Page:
Hillary Clinton did not endanger the country, she did not give away or risk classified information. When she dealt with classified information she had different modes of communication. That is something none of the pundits, or the Director of the FBI were willing to discuss. The ENTIRE investigation was designed to come to one conclusion – a prosecution of Hillary Clinton. When they didn’t get that result the REPUBLICANS were very upset. That was highlighted by how quickly they called a hearing to question for the results. It had nothing to do with the process. It had to do with them not getting the results that they wanted. In that hearing, the FBI Director again called her extremely careless, and not very sophisticated.
Her “sophistication” was not related to Hillary Clinton understanding or not understanding classification. It was about her level of understanding – in 2009 – before there were IPhones – on what it meant to have the email server. This was not a huge conversation or a plotting. She probably told an assistant – I want to be able to have easy access to my emails and not have to carry two phones, or something like that. I don’t know if anyone else remembers all of the “conversation” around what the President would be able to do with his phone. This wasn’t a simple thing. So Hillary Clinton asked for something, her people made it happen and that was that. She didn’t think about it again. She depended upon the system to work, which meant that if she sent an email to someone in the government that email would be in the system. It’s important to note that many officials used non-official government accounts because it worked better.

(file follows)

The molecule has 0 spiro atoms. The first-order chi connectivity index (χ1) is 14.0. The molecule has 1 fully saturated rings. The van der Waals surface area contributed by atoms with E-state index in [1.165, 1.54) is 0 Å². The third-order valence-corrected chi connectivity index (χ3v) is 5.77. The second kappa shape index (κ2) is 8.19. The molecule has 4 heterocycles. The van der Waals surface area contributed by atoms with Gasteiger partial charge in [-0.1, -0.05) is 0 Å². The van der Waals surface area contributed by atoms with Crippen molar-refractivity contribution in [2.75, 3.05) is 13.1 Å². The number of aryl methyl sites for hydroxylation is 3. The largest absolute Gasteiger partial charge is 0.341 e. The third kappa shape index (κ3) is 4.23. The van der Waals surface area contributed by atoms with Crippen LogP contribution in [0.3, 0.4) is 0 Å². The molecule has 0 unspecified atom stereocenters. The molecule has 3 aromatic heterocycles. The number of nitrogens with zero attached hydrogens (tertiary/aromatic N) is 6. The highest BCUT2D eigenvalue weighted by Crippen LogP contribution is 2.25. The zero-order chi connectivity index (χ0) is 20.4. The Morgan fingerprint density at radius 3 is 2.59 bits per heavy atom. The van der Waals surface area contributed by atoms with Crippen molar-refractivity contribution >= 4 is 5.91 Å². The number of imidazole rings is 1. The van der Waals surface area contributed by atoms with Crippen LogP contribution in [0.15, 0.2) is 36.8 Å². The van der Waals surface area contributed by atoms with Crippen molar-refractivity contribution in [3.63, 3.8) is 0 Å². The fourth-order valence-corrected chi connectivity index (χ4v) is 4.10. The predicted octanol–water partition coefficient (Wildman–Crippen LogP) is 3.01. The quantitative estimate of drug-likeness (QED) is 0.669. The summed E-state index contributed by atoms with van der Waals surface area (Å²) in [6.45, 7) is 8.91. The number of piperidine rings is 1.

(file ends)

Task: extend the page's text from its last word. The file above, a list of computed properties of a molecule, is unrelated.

I worked with people in the government and they hated the official email systems and worked for ways to use non -government email because it was easier. This is a problem, yes, but it isn’t a Hillary Clinton problem. We don’t fund our government agencies properly, especially the State Department. It’s important to remember that.
Did Hillary Clinton make the smartest decision, obviously not, but it was one decision. This was not a daily discussion for her. It was not a nefarious plot. It just meant that she did email. That was it.
But back to the FBI Director. His decision to throw all of his speculation and his opinions in with the decision that there was no cause to prosecute her was incredibly unprofessional and that should get far more attention than what the Notorious RBG said. She had the grace to apologize for making the comments. I doubt the FBI Director will show an equal quality of character. Look at his comments against those in the 90’s . By appearances he still wants to get Hillary for something. After 25 years – he should know better.
Hillary Clinton is a person of a character. The Republicans should try to match that.